Life Tech Facebook sorry for banning plus-sized model photo

Facebook sorry for banning plus-sized model photo

Facebook: Cherchez la Femme‎
Share
Twitter Facebook Reddit Pinterest Email

Facebook has been forced to backtrack after it banned an Australian ad featuring a bikini-clad plus-sized model promoting positive body image, initially saying the photo’s depiction was “undesirable”.

The social networking giant blocked the ad for Melbourne’s Cherchez La Femme: Feminism and Fat gathering, saying the image of Tess Holliday violated its advertising guidelines.

When organisers questioned the decision, the Facebook Ads Team wrote back saying the ad did not comply with their health and fitness policy because “the image depicts a body or body parts in an undesirable manner”.

The sad truth about ‘plus size’ clothing
• The new unattainable body type for women
Fit or fat? Plus-size runner sparks debate
Why Ashley Graham’s dress size is a big deal

“Ads like these are not allowed since they make viewers feel bad about themselves,” said the letter to organiser Jessamy Gleeson, who posted a screenshot of it online.

Ms Gleeson said she was stunned that Facebook “seemingly has no idea that plus-sized, self-describing fat women can feel great about themselves”.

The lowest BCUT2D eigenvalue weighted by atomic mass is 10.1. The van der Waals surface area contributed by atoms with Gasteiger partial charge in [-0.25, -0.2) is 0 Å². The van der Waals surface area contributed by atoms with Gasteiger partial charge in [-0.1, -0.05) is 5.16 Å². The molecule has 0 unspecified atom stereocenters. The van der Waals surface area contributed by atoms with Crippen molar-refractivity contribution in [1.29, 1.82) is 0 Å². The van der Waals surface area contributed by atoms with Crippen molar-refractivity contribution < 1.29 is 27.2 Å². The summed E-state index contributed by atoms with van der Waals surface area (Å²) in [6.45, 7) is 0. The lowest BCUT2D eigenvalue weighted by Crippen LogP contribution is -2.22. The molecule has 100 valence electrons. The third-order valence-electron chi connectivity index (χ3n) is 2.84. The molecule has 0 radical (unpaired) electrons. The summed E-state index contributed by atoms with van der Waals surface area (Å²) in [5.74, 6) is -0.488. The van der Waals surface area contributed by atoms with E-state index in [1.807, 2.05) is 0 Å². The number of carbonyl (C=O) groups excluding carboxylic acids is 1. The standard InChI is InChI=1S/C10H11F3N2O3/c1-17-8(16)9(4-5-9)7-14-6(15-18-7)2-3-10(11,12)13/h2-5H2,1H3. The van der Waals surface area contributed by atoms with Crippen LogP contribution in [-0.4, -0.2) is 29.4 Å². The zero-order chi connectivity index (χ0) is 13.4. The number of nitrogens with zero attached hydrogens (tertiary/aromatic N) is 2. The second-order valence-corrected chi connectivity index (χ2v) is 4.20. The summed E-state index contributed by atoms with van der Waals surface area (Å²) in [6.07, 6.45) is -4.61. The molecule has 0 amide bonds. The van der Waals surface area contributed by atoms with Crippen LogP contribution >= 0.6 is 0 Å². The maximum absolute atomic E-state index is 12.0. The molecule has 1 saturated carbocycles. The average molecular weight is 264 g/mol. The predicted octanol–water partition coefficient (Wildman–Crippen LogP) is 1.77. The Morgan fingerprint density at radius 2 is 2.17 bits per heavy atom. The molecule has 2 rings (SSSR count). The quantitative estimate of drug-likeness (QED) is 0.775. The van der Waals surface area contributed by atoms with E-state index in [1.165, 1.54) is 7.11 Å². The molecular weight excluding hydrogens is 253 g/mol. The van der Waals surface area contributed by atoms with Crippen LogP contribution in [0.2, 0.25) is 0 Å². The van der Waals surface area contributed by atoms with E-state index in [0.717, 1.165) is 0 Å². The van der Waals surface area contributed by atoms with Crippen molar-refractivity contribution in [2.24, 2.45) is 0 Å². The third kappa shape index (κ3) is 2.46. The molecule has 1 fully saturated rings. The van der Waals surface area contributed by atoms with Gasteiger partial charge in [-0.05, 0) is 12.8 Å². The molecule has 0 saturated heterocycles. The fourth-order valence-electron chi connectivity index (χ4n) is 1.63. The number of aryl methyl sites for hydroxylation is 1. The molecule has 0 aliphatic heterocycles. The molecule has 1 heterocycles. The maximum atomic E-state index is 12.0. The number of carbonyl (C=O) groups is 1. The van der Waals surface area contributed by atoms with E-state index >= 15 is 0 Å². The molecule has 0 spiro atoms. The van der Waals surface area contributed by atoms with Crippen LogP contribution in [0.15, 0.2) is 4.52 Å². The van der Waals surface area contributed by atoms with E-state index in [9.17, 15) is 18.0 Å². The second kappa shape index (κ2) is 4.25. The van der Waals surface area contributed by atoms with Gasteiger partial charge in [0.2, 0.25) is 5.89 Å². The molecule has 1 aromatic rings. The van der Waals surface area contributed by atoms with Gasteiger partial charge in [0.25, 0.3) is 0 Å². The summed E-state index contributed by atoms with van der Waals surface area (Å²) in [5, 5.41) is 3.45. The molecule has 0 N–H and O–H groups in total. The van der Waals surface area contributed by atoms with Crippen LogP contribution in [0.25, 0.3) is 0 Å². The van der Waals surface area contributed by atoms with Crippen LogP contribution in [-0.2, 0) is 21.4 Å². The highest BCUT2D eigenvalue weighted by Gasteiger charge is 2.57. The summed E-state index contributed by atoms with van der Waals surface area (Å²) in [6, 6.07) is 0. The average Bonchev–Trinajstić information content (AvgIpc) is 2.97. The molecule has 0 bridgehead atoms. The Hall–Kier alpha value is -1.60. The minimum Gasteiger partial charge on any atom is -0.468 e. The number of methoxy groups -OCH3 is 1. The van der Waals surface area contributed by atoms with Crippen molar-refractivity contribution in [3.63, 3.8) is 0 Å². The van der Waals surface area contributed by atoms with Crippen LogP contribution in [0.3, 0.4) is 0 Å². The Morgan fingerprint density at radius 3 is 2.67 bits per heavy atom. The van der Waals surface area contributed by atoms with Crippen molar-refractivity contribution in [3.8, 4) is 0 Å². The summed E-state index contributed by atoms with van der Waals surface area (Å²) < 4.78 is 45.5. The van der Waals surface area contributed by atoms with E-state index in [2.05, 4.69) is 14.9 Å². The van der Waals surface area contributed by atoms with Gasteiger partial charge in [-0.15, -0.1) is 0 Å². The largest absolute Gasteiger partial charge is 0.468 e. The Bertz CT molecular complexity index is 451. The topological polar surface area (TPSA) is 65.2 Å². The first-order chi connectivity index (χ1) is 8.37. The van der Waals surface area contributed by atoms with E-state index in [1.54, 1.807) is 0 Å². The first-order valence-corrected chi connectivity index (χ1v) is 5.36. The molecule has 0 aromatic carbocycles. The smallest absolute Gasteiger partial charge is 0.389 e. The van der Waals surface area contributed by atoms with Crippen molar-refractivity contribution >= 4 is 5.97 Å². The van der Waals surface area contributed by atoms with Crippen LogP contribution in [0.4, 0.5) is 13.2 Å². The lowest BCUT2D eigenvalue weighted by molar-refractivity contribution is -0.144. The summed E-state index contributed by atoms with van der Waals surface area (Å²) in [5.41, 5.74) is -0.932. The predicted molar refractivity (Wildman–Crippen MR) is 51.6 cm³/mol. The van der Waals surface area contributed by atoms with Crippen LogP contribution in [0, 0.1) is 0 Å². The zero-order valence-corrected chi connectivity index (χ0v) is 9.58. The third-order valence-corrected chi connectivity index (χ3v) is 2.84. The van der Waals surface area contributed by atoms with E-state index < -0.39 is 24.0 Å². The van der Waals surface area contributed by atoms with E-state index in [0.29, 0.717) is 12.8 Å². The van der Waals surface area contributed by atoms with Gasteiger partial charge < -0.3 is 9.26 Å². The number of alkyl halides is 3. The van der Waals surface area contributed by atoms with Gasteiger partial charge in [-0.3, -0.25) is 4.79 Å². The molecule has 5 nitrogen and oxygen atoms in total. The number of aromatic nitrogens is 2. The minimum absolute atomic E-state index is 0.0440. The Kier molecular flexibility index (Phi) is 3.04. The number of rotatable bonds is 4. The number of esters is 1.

She urged followers on the platform to “rage hard at anyone who tries to tell us that some bodies are more ‘desirable’ than others”.

“Facebook has ignored the fact that our event is going to be discussing body positivity (which comes in all shapes and sizes, but in the particular case of our event, fat bodies),” she wrote.

“[Facebook] has instead come to the conclusion that we’ve set out to make women feel bad about themselves by posting an image of a wonderful plus-sized woman.”

Ms Gleeson said Facebook later apologised for its actions, sending her a note admitting it had incorrectly reviewed the ad.

“Our policies are in place to help protect the community from offensive ads that can damage their experience on our platform,” it said in a screenshot Ms Gleeson posted on Twitter.

“This is not the case here and I’m sorry for our incorrect review. We evaluate millions of ads per week and there are instances that we incorrectly disapprove an image that does not violate our policies.”

Shortly after Ms Gleeson shared Facebook’s apology, Holliday took to Twitter to vent her frustrations about having to “defend” her body shape.

Comments
View Comments